Understanding the Diagnosis

Prenatal Testing & Diagnosis

There are two types of tests for Down syndrome that can be performed before your baby is born: screening tests and diagnostic tests.

Prenatal Screenings

Prenatal screenings estimate the chance of the fetus having Down syndrome. These tests do not tell you for sure whether your fetus has Down syndrome. They only provide a probability.

There is an extensive menu of prenatal screening tests now available for pregnant women. Most of these screening tests involve a blood test and an ultrasound. The blood tests (or serum screening tests) measure quantities of various substances in the blood of the mother, including alpha-fetoprotein, inhibin A, plasma protein A, estriol, and human chorionic gonadotropin. Together with a woman's age, these are used to estimate her chance of having a child with Down syndrome. Typically offered in the first and second trimesters, maternal serum screening tests are only able to predict about 80% of fetuses with Down syndrome. It is important to note that none of these prenatal screens will be able to definitively diagnose Down syndrome. Instead, mothers should expect results such as, "You have a 1 in 240 chance of having a child with Down syndrome" or "You have a 1 in 872 chance of having a child with Down syndrome."

These blood tests are often performed in conjunction with a detailed ultrasound to check for "markers" (characteristics that some researchers feel may have a significant association with Down syndrome). Recently, researchers have developed a maternal serum/ultrasound/age combination that can yield a much higher accuracy rate at an earlier stage in the pregnancy. Even with the ultrasound, however, the screen will not definitively diagnose Down syndrome.

There are several companies that offer screening tests, which can only be ordered through a physician. These involve blood being taken from the expectant mother at 10 weeks of gestation. It relies on the detection of cell-free DNA that circulates between the fetus and the expectant mother. According to the latest research, this blood test can detect up to 98.6% of fetuses with trisomy 21. A "positive" result on the test means that there is a 98.6% chance that the fetus has trisomy 21; a "negative" result on the test means that there is a 99.8% chance that the fetus does not have trisomy 21.  All mothers who receive a "positive" result on this test can confirm the diagnosis with one of the diagnostic procedures described below.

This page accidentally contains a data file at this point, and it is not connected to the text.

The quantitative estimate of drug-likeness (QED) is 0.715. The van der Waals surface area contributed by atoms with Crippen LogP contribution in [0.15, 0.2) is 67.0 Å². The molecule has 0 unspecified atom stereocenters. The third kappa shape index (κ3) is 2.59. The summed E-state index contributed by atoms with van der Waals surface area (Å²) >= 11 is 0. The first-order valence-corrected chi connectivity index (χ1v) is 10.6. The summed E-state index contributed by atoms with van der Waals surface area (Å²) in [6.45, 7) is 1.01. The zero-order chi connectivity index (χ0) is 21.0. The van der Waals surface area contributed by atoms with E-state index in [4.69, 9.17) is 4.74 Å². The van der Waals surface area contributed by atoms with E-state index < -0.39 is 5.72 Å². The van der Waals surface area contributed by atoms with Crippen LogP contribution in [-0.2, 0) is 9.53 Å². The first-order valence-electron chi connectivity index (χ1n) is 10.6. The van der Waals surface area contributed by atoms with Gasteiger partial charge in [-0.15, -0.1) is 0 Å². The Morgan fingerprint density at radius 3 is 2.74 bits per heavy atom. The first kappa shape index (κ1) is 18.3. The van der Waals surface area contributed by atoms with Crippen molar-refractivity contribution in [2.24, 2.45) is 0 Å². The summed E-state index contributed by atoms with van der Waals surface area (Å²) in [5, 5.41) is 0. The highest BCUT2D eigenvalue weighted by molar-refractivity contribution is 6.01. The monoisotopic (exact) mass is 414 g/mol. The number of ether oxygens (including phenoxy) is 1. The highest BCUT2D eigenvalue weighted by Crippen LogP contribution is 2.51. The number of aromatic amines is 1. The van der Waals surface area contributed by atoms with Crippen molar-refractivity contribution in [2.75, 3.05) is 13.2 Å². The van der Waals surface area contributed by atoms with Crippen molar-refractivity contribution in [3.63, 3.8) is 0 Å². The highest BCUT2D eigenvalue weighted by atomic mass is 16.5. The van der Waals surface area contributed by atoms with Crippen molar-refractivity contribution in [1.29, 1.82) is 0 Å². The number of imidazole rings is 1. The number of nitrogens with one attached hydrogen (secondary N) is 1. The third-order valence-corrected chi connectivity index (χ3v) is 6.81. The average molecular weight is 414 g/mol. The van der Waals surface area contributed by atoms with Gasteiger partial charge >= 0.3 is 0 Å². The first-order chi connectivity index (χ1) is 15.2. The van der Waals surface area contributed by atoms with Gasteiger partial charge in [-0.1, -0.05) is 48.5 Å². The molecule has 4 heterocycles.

Prenatal screening tests are now routinely offered to women of all ages. If the chance of having a child with Down syndrome appears high during prenatal screening, doctors will often advise a mother to undergo diagnostic testing.

Diagnostic Procedures

The diagnostic procedures available for prenatal diagnosis of Down syndrome are chorionic villus sampling (CVS) and amniocentesis. These procedures, which carry up to a 1% risk of causing a spontaneous termination (miscarriage), are nearly 100% accurate in diagnosing Down syndrome. Amniocentesis is usually performed in the second trimester between 15 and 22 weeks of gestation, and CVS in the first trimester between 9 and 14 weeks. Amniocentesis and CVS are also able to distinguish between the genetic types of Down syndrome: trisomy 21, translocation Down syndrome, and mosaic Down syndrome.

Diagnosing Down Syndrome

Since many expectant parents choose to forgo prenatal tests, most cases of Down syndrome are diagnosed after the baby is born. Doctors will usually suspect Down syndrome if certain physical traits are present.

Some of the Traits Common to a Baby With Down Syndrome Are:

  • Low muscle tone
  • A flat facial profile
  • A small nose
  • An upward slant to the eyes
  • A single deep crease across the center of the palm
  • An excessive ability to extend the joints
  • Small skin folds on the inner corner of the eyes
  • Excessive space between large and second toe

Not all babies with Down syndrome have all these characteristics, and many of these features can be found, to some extent, in individuals who do not have the condition. Therefore, doctors must perform a special test called a karyotype before making a definitive diagnosis.  To obtain a karyotype, doctors draw a blood sample to examine your baby's cells. They use special tools to photograph the chromosomes and then group them by size, number and shape. By examining the karyotype, they can determine accurately whether or not your baby has Down syndrome.

References

The information featured in this section is reproduced via an exclusive arrangement with National Down Syndrome Society [ONLINE] Available at http://www.ndss.org